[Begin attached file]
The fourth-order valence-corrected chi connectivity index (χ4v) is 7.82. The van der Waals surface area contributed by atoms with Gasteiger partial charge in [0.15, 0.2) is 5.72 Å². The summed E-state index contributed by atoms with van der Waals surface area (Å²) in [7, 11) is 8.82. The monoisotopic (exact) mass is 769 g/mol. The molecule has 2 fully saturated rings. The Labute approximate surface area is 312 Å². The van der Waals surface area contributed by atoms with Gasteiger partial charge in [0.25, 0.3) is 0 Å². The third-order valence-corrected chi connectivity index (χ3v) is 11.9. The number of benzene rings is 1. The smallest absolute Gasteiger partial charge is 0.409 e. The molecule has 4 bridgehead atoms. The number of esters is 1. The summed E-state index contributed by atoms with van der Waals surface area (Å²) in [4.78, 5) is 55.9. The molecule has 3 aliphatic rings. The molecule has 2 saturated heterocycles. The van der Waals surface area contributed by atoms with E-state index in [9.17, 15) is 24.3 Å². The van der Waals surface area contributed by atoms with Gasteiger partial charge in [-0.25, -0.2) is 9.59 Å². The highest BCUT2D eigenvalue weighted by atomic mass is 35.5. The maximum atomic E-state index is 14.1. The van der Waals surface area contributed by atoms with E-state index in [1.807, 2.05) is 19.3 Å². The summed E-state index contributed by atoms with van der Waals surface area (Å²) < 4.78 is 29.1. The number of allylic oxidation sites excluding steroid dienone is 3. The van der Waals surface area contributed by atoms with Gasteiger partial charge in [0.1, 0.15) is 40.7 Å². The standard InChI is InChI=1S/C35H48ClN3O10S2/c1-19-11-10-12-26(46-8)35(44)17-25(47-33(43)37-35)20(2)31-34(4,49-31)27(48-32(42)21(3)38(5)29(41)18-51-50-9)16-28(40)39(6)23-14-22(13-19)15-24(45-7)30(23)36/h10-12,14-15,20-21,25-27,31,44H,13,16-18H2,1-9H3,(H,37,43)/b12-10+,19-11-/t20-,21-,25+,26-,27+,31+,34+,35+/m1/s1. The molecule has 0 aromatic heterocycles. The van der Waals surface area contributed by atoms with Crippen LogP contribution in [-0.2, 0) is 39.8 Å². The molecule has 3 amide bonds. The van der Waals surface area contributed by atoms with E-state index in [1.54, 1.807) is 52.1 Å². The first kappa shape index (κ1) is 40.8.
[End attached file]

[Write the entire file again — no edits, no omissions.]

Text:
The fourth-order valence-corrected chi connectivity index (χ4v) is 7.82. The van der Waals surface area contributed by atoms with Gasteiger partial charge in [0.15, 0.2) is 5.72 Å². The summed E-state index contributed by atoms with van der Waals surface area (Å²) in [7, 11) is 8.82. The monoisotopic (exact) mass is 769 g/mol. The molecule has 2 fully saturated rings. The Labute approximate surface area is 312 Å². The van der Waals surface area contributed by atoms with Gasteiger partial charge in [0.25, 0.3) is 0 Å². The third-order valence-corrected chi connectivity index (χ3v) is 11.9. The number of benzene rings is 1. The smallest absolute Gasteiger partial charge is 0.409 e. The molecule has 4 bridgehead atoms. The number of esters is 1. The summed E-state index contributed by atoms with van der Waals surface area (Å²) in [4.78, 5) is 55.9. The molecule has 3 aliphatic rings. The molecule has 2 saturated heterocycles. The van der Waals surface area contributed by atoms with E-state index in [9.17, 15) is 24.3 Å². The van der Waals surface area contributed by atoms with Gasteiger partial charge in [-0.25, -0.2) is 9.59 Å². The highest BCUT2D eigenvalue weighted by atomic mass is 35.5. The maximum atomic E-state index is 14.1. The van der Waals surface area contributed by atoms with E-state index in [1.807, 2.05) is 19.3 Å². The summed E-state index contributed by atoms with van der Waals surface area (Å²) < 4.78 is 29.1. The number of allylic oxidation sites excluding steroid dienone is 3. The van der Waals surface area contributed by atoms with Gasteiger partial charge in [0.1, 0.15) is 40.7 Å². The standard InChI is InChI=1S/C35H48ClN3O10S2/c1-19-11-10-12-26(46-8)35(44)17-25(47-33(43)37-35)20(2)31-34(4,49-31)27(48-32(42)21(3)38(5)29(41)18-51-50-9)16-28(40)39(6)23-14-22(13-19)15-24(45-7)30(23)36/h10-12,14-15,20-21,25-27,31,44H,13,16-18H2,1-9H3,(H,37,43)/b12-10+,19-11-/t20-,21-,25+,26-,27+,31+,34+,35+/m1/s1. The molecule has 0 aromatic heterocycles. The van der Waals surface area contributed by atoms with Crippen LogP contribution in [-0.2, 0) is 39.8 Å². The molecule has 3 amide bonds. The van der Waals surface area contributed by atoms with E-state index in [1.54, 1.807) is 52.1 Å². The first kappa shape index (κ1) is 40.8.